Heneral Lunaâs deadly telegram, Bonifacioâs Tejeros Proclamation
Bonifacio’s Naik Military Agreement ends with an oath to be kept “unto the grave.” Only Bonifacio and his brothers would remain true to their word.

Heneral Luna’s deadly telegram, Bonifacio’s Tejeros Proclamation

Lisa Guerrero Nakpil (The Philippine Star) - November 19, 2018 - 12:00am

León Gallery kingly treasures auction

MANILA, Philippines — The good, the bad, and the ugly of Philippine history are in the spotlight of the upcoming León Gallery Kingly Treasures auction — the better to piece together our unquiet past.  All of these amazing objects will be available for viewing beginning today until auction day on Dec. 1.

Andres Bonifacio

The mysterious telegram that summoned Hen. Luna to his fatal appointment in Cabanatuan has now been coaxed out of hiding from a private collector’s trove. Emilio Aguinaldo is said to have cabled these urgent instructions to his impetuous commandant dressed “only in an undershirt and shorts,” so disheveled was he from a sleepless night contemplating a monstrous decision.

Emilio Aguinaldo

Antonio Luna would receive El Presidente’s telegram while having supper in Tarlac on June 4, 1899 and would dash off a reply, unknown until now with the telegram’s appearance. “Felipe Buencamino not yet detained based on my accusation,” it says handwritten at the bottom. 

Luna would die in a hail of bullets and knife-stabs unleashed by a troop of Kawit loyalists the following day.

Two years earlier, Andres Bonifacio himself would be outmaneuvered at the notorious Tejeros Convention which would depose him as Supremo of the Katipunan. He would be replaced by Emilio Aguinaldo, a young turk whom he had actually recruited for the KKK. On March 22, 1897, Bonifacio would be voted into the much more modest post of Secretary of the Interior and then his qualifications humiliatingly called into question because he did not have a law degree.

Hen. Antonio Luna

The very next day, Bonifacio would call his own conclave and the men gathered would sign the “Acta de Tejeros (Tejeros Proclamation)” which denounced the rigged voting and called the election results an affront to the nation. A few weeks later, Bonifacio would stage a coup d’etat and lure key Aguinaldo generals, Pio del Pilar and Mariano Noriel, to stand as his own military leaders. That move was embodied in the subsequent ‘Acta de Naik (Naik Military Agreement.’ In it, Bonifacio accused certain of the Magdalo of being ready to surrender to the Spanish.

For the first time in over 100 years, these documents are now available since they were first published by renowned scholar Epifanio de los Santos from whom these original documents come. De los Santos published these exceedingly important papers only in part, with only some of the signatures revealed. Now, the public as well as scholars may read the documents in full, and they offer stunning insights.

Artemio Ricarte

Amid the popular furor over Bonifacio’s fall from power, Aguinaldo would tread carefully but no less decisively. He would manage to shatter Bonifacio’s base in Cavite — luring away even the Magdiwang Council led by Santiago Alvarez to whom the Supremo was related through his wife.  More importantly, he would retrieve the loyalties of his own double-dealing generals. In the end, Pio del Pilar and Mariano Noriel, although they had themselves conspired against Aguinaldo and his Magdalo, would be the first to stand as witnesses against Bonifacio and call for his death sentence.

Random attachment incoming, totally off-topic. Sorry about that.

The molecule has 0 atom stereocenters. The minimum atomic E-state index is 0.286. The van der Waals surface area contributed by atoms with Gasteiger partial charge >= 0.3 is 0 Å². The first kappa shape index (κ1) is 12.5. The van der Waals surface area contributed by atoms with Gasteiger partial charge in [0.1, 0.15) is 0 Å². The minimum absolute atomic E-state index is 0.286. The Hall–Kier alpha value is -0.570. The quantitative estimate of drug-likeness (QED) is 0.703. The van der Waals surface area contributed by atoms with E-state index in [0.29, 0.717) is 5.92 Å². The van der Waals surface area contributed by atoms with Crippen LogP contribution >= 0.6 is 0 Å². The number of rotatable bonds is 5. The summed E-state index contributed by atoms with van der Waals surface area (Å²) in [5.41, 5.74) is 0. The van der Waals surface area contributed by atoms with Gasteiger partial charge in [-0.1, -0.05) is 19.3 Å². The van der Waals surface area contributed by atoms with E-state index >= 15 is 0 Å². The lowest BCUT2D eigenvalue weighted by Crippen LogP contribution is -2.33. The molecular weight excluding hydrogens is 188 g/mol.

Another general, the ferocious Artemio Ricarte codenamed “Viper,” would declare for Bonifacio in another extremely important document. Bonifacio would enclose this statement in his very last letter to his best friend Emilio Jacinto, written on April 24, 1897. Ricarte’s statement — thought to have been lost all these years — has now also been discovered and is also included in the upcoming auction. The KKK’s supreme head would be arrested by Aguinaldo’s soldiers on April 27 and would be tried and murdered a few weeks later.

The mysterious telegram to Heneral Luna from his son’s archive

There are, of course, many Filipino heroes as well worthy of remembrance: the exploits of General Manuel Tinio, lion of the North and commander of the Republic’s last army during the Philippine-American War, are brought to life with a rare dagger, emblazoned with the words “Ylocana, Filipinas” on one side and “1899” with the Filipino sun and stars on the other. The blade is finely engraved, with a hilt of silver and horn. Its leather scabbard is also decorated with silver.  Tinio, who helmed a famous brigade with his name, governed Ilocos Norte, Ilocos Sur, Abra and La Union, and also the “comandancias” of Amburayan, Lepanto-Bontoc and Benguet.

The Tinio Brigade dagger marking the exploits of the heroic Ilocano command

Tinio had 1,904 men — courageous heroes all — consisting of 68 officers, 1,106 riflemen, 200 bolo-men, 284 armorers, 37 medics, 22 telegraphers, 80 cavalrymen, 105 artillerymen and two Spanish engineers. It was a magnificent operation, according to Philippine-American War historian Arnaldo Dumindin, that won hard-earned praise from another brilliant strategist. Hen. Antonio Luna would say that the Tinio Brigade was the most disciplined unit in the Philippine Army.  It would eventually take the Americans 7,000 troops from the mightiest army on earth one year and a half, and two generals, to “subdue the Tinio Brigade,” said Dumindin. The initials “T.B.” are inscribed on one silver end of the scabbard.  It’s a part of our history that is glorious to contemplate.

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